anonymous
  • No operating system can be secure

    No operating system can be secure unless you seriously cripple its functionality and API's.

    That being said, while there is no doubt OSX is very secure as opposed to, for example, Windows, the problem with OSX is that Apple is secretive about security issues; so it does not benefit from the openness of open source operating systems, like Linux (and this is regardless of OSX being based on BSD), nor does it have the punishing experience that Microsoft had to endure to get their act together and focus on its security issues (and, over time, be a bit more "forthcoming" about their efforts).

    So the question regarding the security of OSX is a matter of trust: Do you trust Apple or do you not? Security by obscurity only masks the underlying problem and, while in the short term, it may show to be somewhat effective, in the long run that effectiveness is almost negligible. And, ultimately, by keeping security matters quiet, Apple will be at their own discretion to put their efforts into what they deem is of most benefit to themselves, which does not necessarily mean to the benefit to the Apple community.

    And, finally, to point out to some of the more assertive comments on this board of virulent nature, bear in mind that the security issue with OSX is irrespective of whether OSX is a good operating system or the quality of Apple hardware. It should be in _your_ interest to be actively participating in these matters, rather than taking on a defensive and dismissive attitude (ie. "OSX rules, it is the most secure, you are just making this stuff up, stop saying bad things about Apple, nothing to see move along. w00t").
    anonymous
  • Pathetic

    How absolutely pathetic is this? Just give it a rest, you dont go off your tits every time microsoft has a small flaw.
    anonymous
  • See what I mean?

    See what I mean?
    anonymous
  • You have to be kidding !

    ~ When did apple say mac's are virus proof ?!?
    ~ Why make a virus in the first place ? - To be a little arse, like most window users are....(Well you any ways) !
    ~ "2nd rate brand" - Just because M$ has more users doesn't mean its a better 'brand' ! More like its cheaper !
    ~ So simplicity is "primitive" - I would hate to have your life !
    ~ The facts the apple fixes it "security flaws" within a matter of weeks, is what counts !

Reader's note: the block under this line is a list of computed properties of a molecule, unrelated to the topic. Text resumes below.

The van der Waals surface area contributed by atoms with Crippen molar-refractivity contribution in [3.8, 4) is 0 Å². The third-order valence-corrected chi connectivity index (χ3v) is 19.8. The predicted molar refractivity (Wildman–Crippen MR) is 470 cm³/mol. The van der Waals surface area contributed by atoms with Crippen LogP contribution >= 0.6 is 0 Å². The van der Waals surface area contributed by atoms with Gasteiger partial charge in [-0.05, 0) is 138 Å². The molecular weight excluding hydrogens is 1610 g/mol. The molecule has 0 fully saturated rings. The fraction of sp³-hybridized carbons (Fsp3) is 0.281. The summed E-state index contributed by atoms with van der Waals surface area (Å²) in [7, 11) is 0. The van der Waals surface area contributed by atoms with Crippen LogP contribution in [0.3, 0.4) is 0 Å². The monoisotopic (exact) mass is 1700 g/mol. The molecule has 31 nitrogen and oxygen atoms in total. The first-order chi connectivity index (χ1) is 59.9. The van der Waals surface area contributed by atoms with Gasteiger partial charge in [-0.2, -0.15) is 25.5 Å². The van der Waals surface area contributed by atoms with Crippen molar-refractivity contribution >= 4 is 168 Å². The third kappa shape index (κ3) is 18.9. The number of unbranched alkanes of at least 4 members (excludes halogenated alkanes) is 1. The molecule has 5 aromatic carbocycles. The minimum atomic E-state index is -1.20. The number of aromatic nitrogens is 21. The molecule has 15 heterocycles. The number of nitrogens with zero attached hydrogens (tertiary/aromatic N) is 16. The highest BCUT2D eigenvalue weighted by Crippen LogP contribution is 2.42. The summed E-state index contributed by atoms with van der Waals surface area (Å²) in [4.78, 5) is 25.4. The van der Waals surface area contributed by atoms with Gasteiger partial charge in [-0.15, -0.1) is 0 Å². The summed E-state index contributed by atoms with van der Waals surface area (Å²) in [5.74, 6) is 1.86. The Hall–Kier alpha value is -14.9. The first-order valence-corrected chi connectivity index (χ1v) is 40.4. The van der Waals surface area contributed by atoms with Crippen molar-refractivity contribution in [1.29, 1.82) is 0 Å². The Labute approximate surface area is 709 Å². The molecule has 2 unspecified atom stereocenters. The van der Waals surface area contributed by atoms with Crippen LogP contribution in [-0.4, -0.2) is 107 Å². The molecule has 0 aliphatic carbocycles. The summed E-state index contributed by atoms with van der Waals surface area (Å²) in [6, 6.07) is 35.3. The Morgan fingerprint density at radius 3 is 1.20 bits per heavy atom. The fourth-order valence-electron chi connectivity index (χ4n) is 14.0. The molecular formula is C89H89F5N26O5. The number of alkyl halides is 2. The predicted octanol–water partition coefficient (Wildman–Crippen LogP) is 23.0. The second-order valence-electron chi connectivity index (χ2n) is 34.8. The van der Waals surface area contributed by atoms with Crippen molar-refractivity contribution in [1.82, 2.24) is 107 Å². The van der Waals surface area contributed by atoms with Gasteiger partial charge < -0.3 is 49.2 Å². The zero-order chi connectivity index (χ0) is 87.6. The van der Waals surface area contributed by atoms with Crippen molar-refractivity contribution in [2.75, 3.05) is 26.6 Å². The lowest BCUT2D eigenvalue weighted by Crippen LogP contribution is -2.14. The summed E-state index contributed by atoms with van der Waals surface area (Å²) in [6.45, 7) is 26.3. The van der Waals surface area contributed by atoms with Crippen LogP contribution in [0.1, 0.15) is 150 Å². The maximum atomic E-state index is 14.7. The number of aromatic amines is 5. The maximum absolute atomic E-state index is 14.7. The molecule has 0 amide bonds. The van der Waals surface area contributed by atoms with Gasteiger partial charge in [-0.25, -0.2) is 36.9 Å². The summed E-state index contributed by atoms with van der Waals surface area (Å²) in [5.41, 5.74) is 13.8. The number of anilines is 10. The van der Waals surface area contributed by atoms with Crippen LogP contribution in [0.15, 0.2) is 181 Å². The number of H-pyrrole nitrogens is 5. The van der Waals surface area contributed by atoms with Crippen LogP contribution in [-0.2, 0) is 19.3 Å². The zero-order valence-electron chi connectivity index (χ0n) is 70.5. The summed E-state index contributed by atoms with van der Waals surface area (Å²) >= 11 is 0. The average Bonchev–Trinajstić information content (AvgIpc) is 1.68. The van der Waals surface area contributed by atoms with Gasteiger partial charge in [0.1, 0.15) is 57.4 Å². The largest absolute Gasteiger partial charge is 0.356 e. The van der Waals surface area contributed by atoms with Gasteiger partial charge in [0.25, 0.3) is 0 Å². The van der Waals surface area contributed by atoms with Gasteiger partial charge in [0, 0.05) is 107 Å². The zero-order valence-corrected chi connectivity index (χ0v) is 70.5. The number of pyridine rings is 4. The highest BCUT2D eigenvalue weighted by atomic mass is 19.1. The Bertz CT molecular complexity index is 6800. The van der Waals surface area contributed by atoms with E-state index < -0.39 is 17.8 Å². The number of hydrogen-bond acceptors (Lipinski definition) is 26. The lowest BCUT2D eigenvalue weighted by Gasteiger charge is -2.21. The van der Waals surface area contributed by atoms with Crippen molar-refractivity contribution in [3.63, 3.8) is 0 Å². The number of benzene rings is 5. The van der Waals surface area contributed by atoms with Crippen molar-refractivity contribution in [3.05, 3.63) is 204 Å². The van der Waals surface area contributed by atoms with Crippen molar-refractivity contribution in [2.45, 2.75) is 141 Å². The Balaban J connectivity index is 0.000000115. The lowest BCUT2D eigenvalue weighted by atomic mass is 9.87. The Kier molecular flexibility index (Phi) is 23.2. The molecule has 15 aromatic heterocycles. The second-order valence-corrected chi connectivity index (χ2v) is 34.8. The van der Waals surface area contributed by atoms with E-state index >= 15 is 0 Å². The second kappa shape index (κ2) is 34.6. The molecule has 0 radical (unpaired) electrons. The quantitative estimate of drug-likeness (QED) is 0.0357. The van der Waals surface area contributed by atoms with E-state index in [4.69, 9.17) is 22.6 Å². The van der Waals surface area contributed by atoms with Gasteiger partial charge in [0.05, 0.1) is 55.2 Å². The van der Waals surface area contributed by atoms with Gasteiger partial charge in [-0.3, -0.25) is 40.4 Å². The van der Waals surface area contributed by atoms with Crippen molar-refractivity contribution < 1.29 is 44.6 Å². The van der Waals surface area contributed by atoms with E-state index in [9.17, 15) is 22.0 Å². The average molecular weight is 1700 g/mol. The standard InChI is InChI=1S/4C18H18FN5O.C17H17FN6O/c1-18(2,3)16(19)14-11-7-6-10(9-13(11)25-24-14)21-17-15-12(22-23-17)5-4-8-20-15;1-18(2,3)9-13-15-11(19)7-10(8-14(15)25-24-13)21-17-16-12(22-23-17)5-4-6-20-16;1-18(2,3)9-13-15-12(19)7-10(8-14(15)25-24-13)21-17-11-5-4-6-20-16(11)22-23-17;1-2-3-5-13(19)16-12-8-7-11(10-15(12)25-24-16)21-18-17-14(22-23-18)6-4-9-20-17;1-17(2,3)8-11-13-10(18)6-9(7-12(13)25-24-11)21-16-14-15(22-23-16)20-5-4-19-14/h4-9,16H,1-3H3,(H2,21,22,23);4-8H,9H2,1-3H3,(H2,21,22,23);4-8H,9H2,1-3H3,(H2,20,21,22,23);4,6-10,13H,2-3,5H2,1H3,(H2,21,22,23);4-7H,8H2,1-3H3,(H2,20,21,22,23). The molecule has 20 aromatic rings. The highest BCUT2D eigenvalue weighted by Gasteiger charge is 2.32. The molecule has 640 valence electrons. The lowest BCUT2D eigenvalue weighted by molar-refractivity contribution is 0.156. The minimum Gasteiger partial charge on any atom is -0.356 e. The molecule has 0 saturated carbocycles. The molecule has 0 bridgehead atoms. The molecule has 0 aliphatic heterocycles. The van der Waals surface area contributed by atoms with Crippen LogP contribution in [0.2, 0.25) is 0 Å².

~ "professional software engineer" - You like to talk yourself up don't you... loser !
    anonymous
  • osx IS secure

    It's common knowledge that macos is the most secure operating system currently found on public networks. (Probably also the most secure operating system in classified environments - I think the NSA and CIA run macosx).

    To suggest that the Apple API requires crippling is fanciful at best. Among expert programmers the Apple API is regarded as rock solid and 94.86% total secure. It's closest competitor is OpenBSD which is around 89.52% internet secure according to popular calculations. The main reason the Apple API is so secure is due to the fact that the administator must login using a secure password before any sensitive (red-zone) memory can be accessed by the API. It's simple but beautiful at the same time.

    I think everyone can agree that OSX is much more secure then Windows. Just look at it's track record - no serious viruses at all. All we have seen so far are experimental prototypes developed by the worlds best virus crackers (Like KF). These viruses do not work at all in a real world environment. I think this is mostly due to the superior design choices the Apple Operating System decided to implement that just don't feature in other Operating Systems. Think non-infectable executable file format, PROTECTED MEMORY, secure file permissions (you can turn off the execute bit on all viruses), and much more. What really impresses me is how Apple managed to create such a rock solid and secure operating system but have time to make it so pretty aswell! Amazing!

    I completely trust Apple %100. What reason would I have not too? They have always kept their consumers best interests as the number one priority. The thing is Apple have designed macosx to be secure from the get go, they have nothing to hide. And besides they have released the complete source code for their operating system. This alone should prove that Apple have nothing to hide - no other company is confident enough to do this. I think this really makes MS jealous hence the zdnet articles.